Digital and/as Public Space

In response to the COVID lockdowns of 2020 The Bentway, a non-profit land conservancy managing 10 acres of public space reclaimed under a highway in downtown Toronto, temporarily went remote. What would digital technologies mean for such a site-specific organization? What could public space be or become?

A year later, in 2021, From Later partnered with The Bentway to engage in several months of research-creation on the intersection of digital and public spaces. Two outputs emerged: an experimental urban-scale game, Directions to Nowhere in Particular, and a constructible report, A Field Guide to the Digital Real.


Borderlands between the digital and the physical


Pre-digital prompts, field reports, digital gardens, soft reuse, low media


The Bentway, 250 Fort York Blvd, Toronto, ON


I. Altman, R. McKaye, K. Gladki, D. Kay


R. Bolton, M. Siu, V. Silins, U. Vira, J. Glenn, E. Whyte


S. Ducros & R. Thomas, G. Ing & D. Walker, N. Schneider & L. Miller, R. Seraj, M. Akiyama, virtual care lab, OFFICE, L.L. McCarthy, K. Oduro, I. Burrington, M. Lashbrook, H. Tam, D. Crombie, C. Bernard, A. Alikpala, A. Creba, Hyphen Labs, B. W. Martin, J. Stein, M. B. Fleming, V. Rosas, W. Dorner


Nomadic Labs (L. Ji, S. Kennedy)


V. Silins


How will digital technologies affect public space? Should we think of digital technologies "hybridizing" with the IRL? Is it possible to move the concept of public space online? Are there "digital public spaces"? Are there parallels between site-specificity and (web)site-specificty? Can online spaces be adaptively reused?

These questions opened several months of exploratory research-creation with the Bentway, raising questions that might inform inventive long-term digital strategies. Not answers, necessarily, but questions that could set up useful problems.

Instead of another "futures of" project, with its off-the-shelf methods (scan, sensemake, scenario), we took a more experimental approach. Rather than using off-the-shelf methods, we gradually constructed a method to suit the problem we were discovering. We built the method as we went.

Doing that involved iterating several parallel streams of work. We researched in public, constructed a public game, and held public events. The streams shaped each other over time. Instead of a linear approach, we created a field of interference patterns that helped us experiment our way through the field of digital and/as public space.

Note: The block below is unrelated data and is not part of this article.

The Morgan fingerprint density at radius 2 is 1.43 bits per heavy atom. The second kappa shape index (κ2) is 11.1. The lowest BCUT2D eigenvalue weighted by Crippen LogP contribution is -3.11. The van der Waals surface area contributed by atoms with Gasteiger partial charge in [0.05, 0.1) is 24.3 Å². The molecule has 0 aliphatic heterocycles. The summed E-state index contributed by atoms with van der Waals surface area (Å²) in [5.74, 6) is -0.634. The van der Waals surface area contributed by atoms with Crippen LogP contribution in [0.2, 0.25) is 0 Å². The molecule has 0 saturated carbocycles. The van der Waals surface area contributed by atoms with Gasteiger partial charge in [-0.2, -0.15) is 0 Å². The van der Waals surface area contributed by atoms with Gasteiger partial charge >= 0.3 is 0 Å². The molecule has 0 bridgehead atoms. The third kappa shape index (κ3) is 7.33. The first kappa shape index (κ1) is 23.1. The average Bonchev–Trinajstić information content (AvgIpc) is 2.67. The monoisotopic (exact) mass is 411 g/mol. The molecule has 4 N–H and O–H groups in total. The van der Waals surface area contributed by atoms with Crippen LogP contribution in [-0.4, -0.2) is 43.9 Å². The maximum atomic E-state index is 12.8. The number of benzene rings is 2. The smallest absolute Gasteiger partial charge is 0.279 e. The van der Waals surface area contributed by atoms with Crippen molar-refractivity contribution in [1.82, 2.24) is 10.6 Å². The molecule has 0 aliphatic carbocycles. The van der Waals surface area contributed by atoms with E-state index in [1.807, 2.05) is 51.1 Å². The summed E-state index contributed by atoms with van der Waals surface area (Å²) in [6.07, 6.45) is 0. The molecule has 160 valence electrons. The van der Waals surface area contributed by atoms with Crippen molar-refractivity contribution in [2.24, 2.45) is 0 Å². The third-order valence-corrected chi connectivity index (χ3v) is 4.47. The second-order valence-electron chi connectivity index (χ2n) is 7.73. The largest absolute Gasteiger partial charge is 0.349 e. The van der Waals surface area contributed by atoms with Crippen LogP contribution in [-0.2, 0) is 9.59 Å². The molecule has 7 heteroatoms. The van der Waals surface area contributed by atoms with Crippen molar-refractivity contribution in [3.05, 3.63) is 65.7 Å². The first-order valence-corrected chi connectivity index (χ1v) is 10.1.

Digital Gardens

In kicking off the project we opened a research channel on and encouraged others to add files, thoughts, and links. The channel was a micro experiment. It asked: under what conditions can collaborative dynamics between strangers online emerge? Who would add to the channel and why? Why would anyone participate? What do we offer in return?

It was an experiment in the conditions of a minimally public event. What would happen when a site with a minimal set of mysterious instructions appeared online, and anyone could contribute? Everyone knows the issue with moderation online. We didn’t know how it was going to unfold.

A number of individuals we didn't know, often pseuodnyms, participated. Sometimes strange artifacts would emerge – photos of birds along the Ottawa canal, added by someone who appeared to work for the Armed Services. We don't know why... Maybe something with the word "digital garden" triggered a unique interpretation. Other individuals added material that reflected their ongoing research projects and concerns.

Mostly it was just us.

We were reminded that the biggest challenge in research is not necessarily collecting interesting material. It's not about how weak your signals are or how many you have. It's the coherence that flashes together a constellation of references in a single gesture. That's hard enough for one person to achieve. As Deleuze & Guattari opened their collaboratively written A Thousand Plateaus

Since each of us was several, there was already quite a crowd.

Sometimes an individual is more distributed than a crowd.

The way individuals linked to our material and interwove it into the tapestry that is was maybe the most interesting experience. Each individual's channel is like an externalized mind. Seeing who added us and why made us wonder about the fabric of ideas that binds together this moment.

As of 2023, the channel is still active, but it's mostly individuals following or adding links to their channels.

Directions to Nowhere in Particular

At the same time, we designed an urban game of chance, available as a browser-based application. The game proposed randomly suggested prompts – sometimes abstract or cryptic, sometimes straightforward and populist – that redirected users to the troubled borders of the digital and the urban.

With the right conditions and situations, we hoped it could trigger a process of perceiving, conceiving, and enacting public space differently.

The point wasn't to pass along pre-made insights about digital or public spaces. It was to set in motion a process of creation. Do whatever you want – most likely, ignore the prompt. But maybe a question would come back to you on the bus, in a park, in a laneway or alley. Maybe you would just explore that question virtually rather than actually.